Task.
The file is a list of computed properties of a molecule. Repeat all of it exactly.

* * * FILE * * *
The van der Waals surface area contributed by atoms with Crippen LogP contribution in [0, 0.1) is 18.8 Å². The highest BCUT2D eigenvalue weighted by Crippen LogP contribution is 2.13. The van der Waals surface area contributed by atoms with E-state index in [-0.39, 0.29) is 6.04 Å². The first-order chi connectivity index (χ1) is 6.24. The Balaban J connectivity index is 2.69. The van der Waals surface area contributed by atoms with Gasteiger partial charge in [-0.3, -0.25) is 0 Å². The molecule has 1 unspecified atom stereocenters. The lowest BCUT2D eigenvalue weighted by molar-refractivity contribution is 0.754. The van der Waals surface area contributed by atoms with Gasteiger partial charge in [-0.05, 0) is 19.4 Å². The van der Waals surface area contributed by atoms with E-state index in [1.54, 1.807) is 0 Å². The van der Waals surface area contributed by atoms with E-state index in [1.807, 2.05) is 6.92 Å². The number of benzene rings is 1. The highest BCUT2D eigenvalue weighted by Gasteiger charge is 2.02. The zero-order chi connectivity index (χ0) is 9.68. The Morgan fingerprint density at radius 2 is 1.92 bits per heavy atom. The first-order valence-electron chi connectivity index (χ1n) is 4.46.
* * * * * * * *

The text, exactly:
The van der Waals surface area contributed by atoms with Crippen LogP contribution in [0, 0.1) is 18.8 Å². The highest BCUT2D eigenvalue weighted by Crippen LogP contribution is 2.13. The van der Waals surface area contributed by atoms with E-state index in [-0.39, 0.29) is 6.04 Å². The first-order chi connectivity index (χ1) is 6.24. The Balaban J connectivity index is 2.69. The van der Waals surface area contributed by atoms with Gasteiger partial charge in [-0.3, -0.25) is 0 Å². The molecule has 1 unspecified atom stereocenters. The lowest BCUT2D eigenvalue weighted by molar-refractivity contribution is 0.754. The van der Waals surface area contributed by atoms with Gasteiger partial charge in [-0.05, 0) is 19.4 Å². The van der Waals surface area contributed by atoms with E-state index in [1.54, 1.807) is 0 Å². The van der Waals surface area contributed by atoms with E-state index in [1.807, 2.05) is 6.92 Å². The number of benzene rings is 1. The highest BCUT2D eigenvalue weighted by Gasteiger charge is 2.02. The zero-order chi connectivity index (χ0) is 9.68. The Morgan fingerprint density at radius 2 is 1.92 bits per heavy atom. The first-order valence-electron chi connectivity index (χ1n) is 4.46.